This pose gently twists the thigh muscles on the right leg to relieve stomach pain related to period cramps or bloating. Bridge Pose can also reduce menstrual flow by providing relief from menstrual contractions.
Half Moon Pose
Start in a side lunge with the left foot forward. Place your right hand on the floor or ground, directly underneath your right shoulder. This will be your upper hand. The other hand is the lower hand, which you’ll place on top of your left thigh. The left palm should be facing up to the ceiling, fingers pointing towards the sky. Straighten both legs and try to balance on one leg for 30 seconds while breathing deeply. Repeat on the other side.
This pose is perfect if your lower back, hips, and outer thighs are getting too tight during menstruation. It also helps to balance out the flow of energy in your body. Holding Half Moon Pose for about 30 seconds while breathing deeply can help alleviate menstrual cycle pain around the perineum.
Head to Knee Pose
Sitting on the floor. Straighten one leg out in front of you, with your foot pointing forward. Place the soles of both feet on the ground. Lean forward and grab your ankle with your hands. Hold for 5 deep breaths, inhaling and exhaling slowly.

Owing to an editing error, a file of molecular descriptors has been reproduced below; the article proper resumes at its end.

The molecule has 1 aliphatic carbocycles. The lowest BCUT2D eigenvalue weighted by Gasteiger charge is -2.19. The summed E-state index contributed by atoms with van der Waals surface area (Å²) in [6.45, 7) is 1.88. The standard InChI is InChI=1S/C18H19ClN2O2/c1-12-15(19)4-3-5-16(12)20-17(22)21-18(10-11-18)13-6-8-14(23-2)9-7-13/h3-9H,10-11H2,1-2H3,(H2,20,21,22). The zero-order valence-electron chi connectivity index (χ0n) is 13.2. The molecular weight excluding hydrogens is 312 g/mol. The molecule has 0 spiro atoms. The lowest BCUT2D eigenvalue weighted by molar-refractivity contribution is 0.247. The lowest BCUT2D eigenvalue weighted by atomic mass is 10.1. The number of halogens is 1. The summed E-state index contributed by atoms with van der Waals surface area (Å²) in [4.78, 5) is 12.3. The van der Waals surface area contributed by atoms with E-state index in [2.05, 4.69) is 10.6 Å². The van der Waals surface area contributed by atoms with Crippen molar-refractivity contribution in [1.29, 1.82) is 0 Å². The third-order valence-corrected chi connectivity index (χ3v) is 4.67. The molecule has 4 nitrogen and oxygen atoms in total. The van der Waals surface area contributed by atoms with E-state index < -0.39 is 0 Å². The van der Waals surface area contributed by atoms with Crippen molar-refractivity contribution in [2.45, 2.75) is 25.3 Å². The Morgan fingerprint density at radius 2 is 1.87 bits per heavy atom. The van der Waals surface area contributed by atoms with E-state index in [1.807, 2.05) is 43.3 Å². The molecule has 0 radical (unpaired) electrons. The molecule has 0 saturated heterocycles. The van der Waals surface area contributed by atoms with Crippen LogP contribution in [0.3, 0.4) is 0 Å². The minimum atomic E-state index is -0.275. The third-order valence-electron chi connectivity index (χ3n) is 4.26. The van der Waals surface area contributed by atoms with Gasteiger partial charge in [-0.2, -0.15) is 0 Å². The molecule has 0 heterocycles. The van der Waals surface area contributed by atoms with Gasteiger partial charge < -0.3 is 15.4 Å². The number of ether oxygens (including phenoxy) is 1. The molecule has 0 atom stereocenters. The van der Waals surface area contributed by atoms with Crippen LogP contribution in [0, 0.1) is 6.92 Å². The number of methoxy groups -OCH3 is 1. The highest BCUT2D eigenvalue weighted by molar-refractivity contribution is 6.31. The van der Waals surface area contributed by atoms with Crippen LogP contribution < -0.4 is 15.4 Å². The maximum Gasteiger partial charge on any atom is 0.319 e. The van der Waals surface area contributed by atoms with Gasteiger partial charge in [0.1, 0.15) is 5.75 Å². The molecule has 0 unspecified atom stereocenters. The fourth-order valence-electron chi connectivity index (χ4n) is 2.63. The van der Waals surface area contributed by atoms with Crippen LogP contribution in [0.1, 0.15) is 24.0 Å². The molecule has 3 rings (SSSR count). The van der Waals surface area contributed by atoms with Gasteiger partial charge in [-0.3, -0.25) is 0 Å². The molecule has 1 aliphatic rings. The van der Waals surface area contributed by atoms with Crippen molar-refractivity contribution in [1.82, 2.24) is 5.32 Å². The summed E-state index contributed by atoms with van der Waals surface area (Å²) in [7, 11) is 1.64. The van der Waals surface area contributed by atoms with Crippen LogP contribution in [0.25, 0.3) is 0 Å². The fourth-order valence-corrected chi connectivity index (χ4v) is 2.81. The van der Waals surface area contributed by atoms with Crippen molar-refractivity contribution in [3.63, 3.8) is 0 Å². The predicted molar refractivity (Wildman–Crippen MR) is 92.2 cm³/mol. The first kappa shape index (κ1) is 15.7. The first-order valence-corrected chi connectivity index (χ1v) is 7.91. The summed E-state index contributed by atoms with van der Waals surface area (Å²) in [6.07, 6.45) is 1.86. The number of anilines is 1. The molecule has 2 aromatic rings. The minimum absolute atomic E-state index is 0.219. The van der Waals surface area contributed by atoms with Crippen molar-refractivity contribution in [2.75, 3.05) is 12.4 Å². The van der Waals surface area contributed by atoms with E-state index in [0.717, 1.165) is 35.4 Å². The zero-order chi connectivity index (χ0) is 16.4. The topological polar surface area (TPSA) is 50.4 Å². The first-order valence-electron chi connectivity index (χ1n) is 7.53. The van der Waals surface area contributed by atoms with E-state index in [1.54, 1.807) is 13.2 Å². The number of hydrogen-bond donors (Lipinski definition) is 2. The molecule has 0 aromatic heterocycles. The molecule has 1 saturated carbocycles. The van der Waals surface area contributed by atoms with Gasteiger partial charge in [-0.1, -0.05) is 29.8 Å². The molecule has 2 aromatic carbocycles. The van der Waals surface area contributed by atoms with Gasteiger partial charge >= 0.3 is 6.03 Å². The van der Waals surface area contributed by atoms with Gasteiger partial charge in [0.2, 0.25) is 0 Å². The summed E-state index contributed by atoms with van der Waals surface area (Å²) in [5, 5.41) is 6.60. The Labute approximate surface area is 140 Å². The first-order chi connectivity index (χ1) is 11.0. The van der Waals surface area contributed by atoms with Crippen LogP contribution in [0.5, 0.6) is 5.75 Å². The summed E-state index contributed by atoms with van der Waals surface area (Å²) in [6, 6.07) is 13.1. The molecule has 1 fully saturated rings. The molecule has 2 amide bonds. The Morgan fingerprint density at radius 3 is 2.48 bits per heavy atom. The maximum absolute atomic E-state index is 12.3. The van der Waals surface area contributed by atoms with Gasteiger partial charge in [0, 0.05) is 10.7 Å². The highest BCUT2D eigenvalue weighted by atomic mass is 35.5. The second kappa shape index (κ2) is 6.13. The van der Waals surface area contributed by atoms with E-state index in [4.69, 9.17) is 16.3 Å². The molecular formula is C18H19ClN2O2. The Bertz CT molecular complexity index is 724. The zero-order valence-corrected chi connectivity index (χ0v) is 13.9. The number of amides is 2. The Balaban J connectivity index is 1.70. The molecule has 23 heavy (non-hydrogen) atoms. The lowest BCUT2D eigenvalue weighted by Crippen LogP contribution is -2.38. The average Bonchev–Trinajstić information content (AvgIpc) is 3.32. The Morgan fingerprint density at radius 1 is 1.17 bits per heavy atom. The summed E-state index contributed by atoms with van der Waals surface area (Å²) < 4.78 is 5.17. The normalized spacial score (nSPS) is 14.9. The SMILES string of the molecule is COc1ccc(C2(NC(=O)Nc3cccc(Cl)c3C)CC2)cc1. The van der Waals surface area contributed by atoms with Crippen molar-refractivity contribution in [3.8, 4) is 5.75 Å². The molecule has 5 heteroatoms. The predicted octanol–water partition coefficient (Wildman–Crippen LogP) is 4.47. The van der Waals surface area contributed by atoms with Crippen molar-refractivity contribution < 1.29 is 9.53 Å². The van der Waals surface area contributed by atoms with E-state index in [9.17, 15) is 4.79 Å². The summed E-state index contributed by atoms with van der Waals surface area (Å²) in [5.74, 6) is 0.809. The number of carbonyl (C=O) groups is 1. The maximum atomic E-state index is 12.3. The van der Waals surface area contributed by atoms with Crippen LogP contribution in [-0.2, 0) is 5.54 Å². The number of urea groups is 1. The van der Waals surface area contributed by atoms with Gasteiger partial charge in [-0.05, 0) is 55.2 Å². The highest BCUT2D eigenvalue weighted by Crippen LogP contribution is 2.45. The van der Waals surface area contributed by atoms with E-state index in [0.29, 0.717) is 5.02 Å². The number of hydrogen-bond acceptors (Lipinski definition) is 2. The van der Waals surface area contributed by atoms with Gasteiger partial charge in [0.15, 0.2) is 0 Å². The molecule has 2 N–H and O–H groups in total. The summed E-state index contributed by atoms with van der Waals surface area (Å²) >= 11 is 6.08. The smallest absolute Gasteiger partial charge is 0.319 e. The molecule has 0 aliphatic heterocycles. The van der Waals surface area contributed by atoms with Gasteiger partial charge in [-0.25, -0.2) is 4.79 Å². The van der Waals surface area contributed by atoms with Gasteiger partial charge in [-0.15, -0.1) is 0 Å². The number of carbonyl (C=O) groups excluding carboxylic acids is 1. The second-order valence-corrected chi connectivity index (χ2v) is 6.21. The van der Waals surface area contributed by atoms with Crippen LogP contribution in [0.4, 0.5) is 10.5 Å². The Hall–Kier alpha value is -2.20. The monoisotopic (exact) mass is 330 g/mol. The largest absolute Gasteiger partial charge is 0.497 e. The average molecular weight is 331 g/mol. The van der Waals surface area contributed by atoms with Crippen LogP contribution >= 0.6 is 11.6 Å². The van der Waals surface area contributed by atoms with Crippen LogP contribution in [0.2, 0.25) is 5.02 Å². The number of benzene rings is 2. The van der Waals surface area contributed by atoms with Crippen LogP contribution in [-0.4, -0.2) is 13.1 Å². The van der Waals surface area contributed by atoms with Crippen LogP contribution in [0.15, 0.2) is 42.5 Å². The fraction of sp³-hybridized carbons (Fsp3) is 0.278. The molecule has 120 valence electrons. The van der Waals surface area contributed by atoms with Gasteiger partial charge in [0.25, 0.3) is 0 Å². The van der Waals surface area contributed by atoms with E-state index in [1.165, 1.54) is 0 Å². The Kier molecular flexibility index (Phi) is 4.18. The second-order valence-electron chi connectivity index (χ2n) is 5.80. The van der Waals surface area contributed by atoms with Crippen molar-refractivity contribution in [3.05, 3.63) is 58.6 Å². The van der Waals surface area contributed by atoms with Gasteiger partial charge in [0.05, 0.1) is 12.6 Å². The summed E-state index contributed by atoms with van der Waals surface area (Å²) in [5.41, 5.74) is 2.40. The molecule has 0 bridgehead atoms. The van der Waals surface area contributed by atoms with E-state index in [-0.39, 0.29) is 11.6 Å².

This is an invigorating exercise that can help to alleviate severe menstrual cramps. The action helps to simulate flow in the pelvic region, which will lessen pain associated with cramps and help to encourage blood flow to this area.
Wide Angle Seated Forward Bend
The Wide Angle Forward Bend stretches your hips, thighs, and low back with particular emphasis on the iliopsoas, the pair of muscles that runs up the front of your side and along your hip. It can be done with or without a yoga mat. For menstrual cramps, this is very good for relaxing the lower back and increasing circulation of the legs, which will alleviate cramps.
Begin seated with your legs and feet together and hands in front of you. If your hips are open, you can cross one ankle over the other. If your hips are tight, please keep both ankles straight. Slowly start to lean forward while letting your legs stack on top of each other (beginners: place a blanket under your sit bones) and shift your shoulders forward until they rest comfortably on top of your thighs. You may need to move more deeply into the posture to get the support from the ground that you need.